Photo magnets are a great way to enjoy vacation pictures — and preserve those special memories. This project starts with clear acrylic shapes that come with and without eyelets; they lend themselves to several fun projects, including jewelry and key chains.
•ModPodge Podgeable Shapes (clear, acrylic shapes that are sold at craft stores and online)
•Vacation photos (preferably accessible from your computer)
•Acrylic sealer spray
•Old road atlases, books, magazines
•Round magnets (sold at craft stores and online)
•White craft glue
1. Re-size your photos. We used Microsoft Word for this project. Locate the photos on your computer and insert them or drag them onto a Word document. This allows you to re-size them by clicking the photo and dragging the corner of the image to make it smaller. You may need to experiment with sizes by printing once or twice until you achieve the size that you need. (Alternately, you can photocopy actual photos, then cut them to the size you need.)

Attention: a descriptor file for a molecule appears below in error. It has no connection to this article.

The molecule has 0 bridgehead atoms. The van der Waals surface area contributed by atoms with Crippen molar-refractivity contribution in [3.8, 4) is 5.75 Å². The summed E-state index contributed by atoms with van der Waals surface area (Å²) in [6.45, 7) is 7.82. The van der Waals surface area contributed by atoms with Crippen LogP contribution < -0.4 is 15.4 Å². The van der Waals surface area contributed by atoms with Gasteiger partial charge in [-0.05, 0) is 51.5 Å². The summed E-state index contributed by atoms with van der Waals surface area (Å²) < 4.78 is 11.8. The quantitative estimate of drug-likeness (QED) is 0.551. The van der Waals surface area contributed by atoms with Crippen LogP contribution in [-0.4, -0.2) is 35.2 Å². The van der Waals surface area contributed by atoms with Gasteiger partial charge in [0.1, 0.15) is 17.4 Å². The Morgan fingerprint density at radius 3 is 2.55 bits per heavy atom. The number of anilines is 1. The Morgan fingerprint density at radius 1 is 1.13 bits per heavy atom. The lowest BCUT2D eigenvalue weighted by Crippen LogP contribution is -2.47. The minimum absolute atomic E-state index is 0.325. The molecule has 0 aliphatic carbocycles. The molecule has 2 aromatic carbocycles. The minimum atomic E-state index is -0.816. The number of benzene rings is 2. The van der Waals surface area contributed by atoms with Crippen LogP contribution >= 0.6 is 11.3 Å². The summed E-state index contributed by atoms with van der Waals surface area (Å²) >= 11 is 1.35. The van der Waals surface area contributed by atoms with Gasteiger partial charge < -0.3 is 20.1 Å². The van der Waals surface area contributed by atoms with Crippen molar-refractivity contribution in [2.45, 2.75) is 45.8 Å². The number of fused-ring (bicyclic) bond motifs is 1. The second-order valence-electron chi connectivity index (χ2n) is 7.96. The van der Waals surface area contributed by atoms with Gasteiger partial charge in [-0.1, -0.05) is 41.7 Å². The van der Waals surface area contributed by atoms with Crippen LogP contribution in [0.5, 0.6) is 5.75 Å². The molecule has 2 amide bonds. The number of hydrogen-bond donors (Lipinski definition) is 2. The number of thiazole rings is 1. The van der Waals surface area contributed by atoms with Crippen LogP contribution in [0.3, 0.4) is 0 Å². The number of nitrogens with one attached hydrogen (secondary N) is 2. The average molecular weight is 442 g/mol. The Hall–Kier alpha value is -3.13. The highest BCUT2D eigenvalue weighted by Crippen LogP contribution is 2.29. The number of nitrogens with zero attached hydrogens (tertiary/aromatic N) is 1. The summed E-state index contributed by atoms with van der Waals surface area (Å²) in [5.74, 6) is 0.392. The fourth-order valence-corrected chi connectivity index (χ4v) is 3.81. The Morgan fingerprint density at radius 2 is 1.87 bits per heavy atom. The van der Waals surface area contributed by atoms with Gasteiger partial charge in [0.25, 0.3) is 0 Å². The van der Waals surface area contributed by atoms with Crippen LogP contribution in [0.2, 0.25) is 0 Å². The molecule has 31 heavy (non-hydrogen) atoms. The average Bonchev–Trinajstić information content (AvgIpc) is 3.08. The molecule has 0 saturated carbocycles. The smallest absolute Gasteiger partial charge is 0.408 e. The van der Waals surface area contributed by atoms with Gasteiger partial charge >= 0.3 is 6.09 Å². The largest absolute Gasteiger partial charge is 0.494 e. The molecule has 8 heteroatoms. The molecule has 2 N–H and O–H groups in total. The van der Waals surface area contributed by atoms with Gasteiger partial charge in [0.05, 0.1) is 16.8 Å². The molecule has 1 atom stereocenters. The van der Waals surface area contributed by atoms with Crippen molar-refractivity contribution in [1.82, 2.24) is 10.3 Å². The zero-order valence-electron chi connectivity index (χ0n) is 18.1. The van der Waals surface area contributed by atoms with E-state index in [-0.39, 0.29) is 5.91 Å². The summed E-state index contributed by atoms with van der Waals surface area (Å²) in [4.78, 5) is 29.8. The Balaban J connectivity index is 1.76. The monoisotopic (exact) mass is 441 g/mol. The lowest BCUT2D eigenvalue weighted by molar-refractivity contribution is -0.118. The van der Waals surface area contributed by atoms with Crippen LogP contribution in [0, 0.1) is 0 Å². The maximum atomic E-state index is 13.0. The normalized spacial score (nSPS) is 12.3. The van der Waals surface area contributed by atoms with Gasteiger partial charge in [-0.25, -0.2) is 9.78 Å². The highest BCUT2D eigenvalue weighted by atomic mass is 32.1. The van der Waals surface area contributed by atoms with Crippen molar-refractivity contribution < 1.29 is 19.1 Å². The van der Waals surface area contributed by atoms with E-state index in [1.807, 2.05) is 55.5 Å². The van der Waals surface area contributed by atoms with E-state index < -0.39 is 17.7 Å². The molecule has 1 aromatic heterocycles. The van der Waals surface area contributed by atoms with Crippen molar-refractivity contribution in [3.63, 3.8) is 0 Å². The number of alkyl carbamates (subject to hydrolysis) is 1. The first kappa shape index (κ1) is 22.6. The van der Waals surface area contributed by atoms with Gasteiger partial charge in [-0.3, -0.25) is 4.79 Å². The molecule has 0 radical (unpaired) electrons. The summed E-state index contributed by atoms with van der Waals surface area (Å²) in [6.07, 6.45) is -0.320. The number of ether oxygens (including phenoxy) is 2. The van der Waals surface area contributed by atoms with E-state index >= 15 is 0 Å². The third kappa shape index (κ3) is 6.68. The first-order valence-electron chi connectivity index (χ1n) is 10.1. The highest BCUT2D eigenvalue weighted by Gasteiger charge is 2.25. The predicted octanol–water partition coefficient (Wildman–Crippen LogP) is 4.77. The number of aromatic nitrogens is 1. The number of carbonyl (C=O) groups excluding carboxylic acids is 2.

2. Position the acrylic shapes on top of your printouts. Lightly trace the acrylic shape onto the printed photo.
3. Using scissors, cut out the shape around the photo, just inside your tracing line.
4. Spray photos with acrylic sealer, both front and back, to seal the printer's ink and keep it from smearing during the decoupage process. Allow sealer to dry completely.
5. Find appropriate words or phrases, such as the destination, that complement your photos; good sources are old road atlases, books or magazines. Cut them out, then attach the words to the photos using a small amount of decoupage medium on the sponge applicator. Let dry 30 minutes.
6. Apply decoupage medium with the sponge applicator to the acrylic shape, covering the surface completely. Press the acrylic shape, wet side down, on top of your photo. Press firmly to push out any air; turn the shape over and use your finger to carefully smooth it and push out any remaining air bubbles.
7. Apply a coat of decoupage medium on backs of photos; dry 1 hour.
8. Use white craft glue to attach a magnet to the back. Let dry.
Amanda Formaro is a professional crafter; find more projects at her website, craftsbyamanda.com.Copyright © 2015, The Baltimore Sun